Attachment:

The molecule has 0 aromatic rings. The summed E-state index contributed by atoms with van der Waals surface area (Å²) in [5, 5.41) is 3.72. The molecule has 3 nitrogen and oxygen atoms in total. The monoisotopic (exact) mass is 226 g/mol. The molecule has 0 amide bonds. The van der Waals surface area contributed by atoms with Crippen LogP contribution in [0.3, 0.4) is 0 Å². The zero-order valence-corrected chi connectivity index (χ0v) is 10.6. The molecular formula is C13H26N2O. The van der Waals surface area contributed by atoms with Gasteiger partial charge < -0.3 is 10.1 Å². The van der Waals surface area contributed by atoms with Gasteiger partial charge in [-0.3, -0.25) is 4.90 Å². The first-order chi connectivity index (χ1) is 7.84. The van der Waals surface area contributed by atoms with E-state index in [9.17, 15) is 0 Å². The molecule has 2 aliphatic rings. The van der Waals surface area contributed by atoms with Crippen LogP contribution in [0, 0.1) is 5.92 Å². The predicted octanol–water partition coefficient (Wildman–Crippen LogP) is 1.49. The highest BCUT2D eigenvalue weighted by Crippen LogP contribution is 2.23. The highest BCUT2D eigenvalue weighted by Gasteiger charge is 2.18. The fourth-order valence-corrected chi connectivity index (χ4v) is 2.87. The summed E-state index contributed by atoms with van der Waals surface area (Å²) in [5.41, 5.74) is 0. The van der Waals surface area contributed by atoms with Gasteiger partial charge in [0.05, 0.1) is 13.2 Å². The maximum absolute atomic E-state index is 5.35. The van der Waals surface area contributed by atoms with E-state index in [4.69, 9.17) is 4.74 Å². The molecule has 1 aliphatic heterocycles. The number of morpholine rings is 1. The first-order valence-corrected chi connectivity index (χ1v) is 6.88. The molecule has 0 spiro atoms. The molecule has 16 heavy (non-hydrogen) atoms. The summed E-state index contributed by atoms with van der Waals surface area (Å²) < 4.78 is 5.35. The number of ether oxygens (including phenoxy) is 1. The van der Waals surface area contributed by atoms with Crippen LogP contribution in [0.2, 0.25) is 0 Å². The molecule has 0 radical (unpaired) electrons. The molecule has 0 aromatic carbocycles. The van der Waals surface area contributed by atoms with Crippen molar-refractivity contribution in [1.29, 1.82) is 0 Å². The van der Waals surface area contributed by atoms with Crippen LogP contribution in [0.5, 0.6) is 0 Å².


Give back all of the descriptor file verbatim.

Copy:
The molecule has 0 aromatic rings. The summed E-state index contributed by atoms with van der Waals surface area (Å²) in [5, 5.41) is 3.72. The molecule has 3 nitrogen and oxygen atoms in total. The monoisotopic (exact) mass is 226 g/mol. The molecule has 0 amide bonds. The van der Waals surface area contributed by atoms with Crippen LogP contribution in [0.3, 0.4) is 0 Å². The zero-order valence-corrected chi connectivity index (χ0v) is 10.6. The molecular formula is C13H26N2O. The van der Waals surface area contributed by atoms with Gasteiger partial charge < -0.3 is 10.1 Å². The van der Waals surface area contributed by atoms with Gasteiger partial charge in [-0.3, -0.25) is 4.90 Å². The first-order chi connectivity index (χ1) is 7.84. The van der Waals surface area contributed by atoms with E-state index in [9.17, 15) is 0 Å². The molecule has 2 aliphatic rings. The van der Waals surface area contributed by atoms with Crippen LogP contribution in [0, 0.1) is 5.92 Å². The predicted octanol–water partition coefficient (Wildman–Crippen LogP) is 1.49. The highest BCUT2D eigenvalue weighted by Crippen LogP contribution is 2.23. The highest BCUT2D eigenvalue weighted by Gasteiger charge is 2.18. The fourth-order valence-corrected chi connectivity index (χ4v) is 2.87. The summed E-state index contributed by atoms with van der Waals surface area (Å²) in [5.41, 5.74) is 0. The van der Waals surface area contributed by atoms with Gasteiger partial charge in [0.05, 0.1) is 13.2 Å². The maximum absolute atomic E-state index is 5.35. The van der Waals surface area contributed by atoms with E-state index in [4.69, 9.17) is 4.74 Å². The molecule has 1 aliphatic heterocycles. The number of morpholine rings is 1. The first-order valence-corrected chi connectivity index (χ1v) is 6.88. The molecule has 0 spiro atoms. The molecule has 16 heavy (non-hydrogen) atoms. The summed E-state index contributed by atoms with van der Waals surface area (Å²) < 4.78 is 5.35. The number of ether oxygens (including phenoxy) is 1. The van der Waals surface area contributed by atoms with Crippen LogP contribution in [0.2, 0.25) is 0 Å². The molecule has 0 radical (unpaired) electrons. The molecule has 0 aromatic carbocycles. The van der Waals surface area contributed by atoms with Crippen molar-refractivity contribution in [1.29, 1.82) is 0 Å². The van der Waals surface area contributed by atoms with Crippen LogP contribution in [0.5, 0.6) is 0 Å².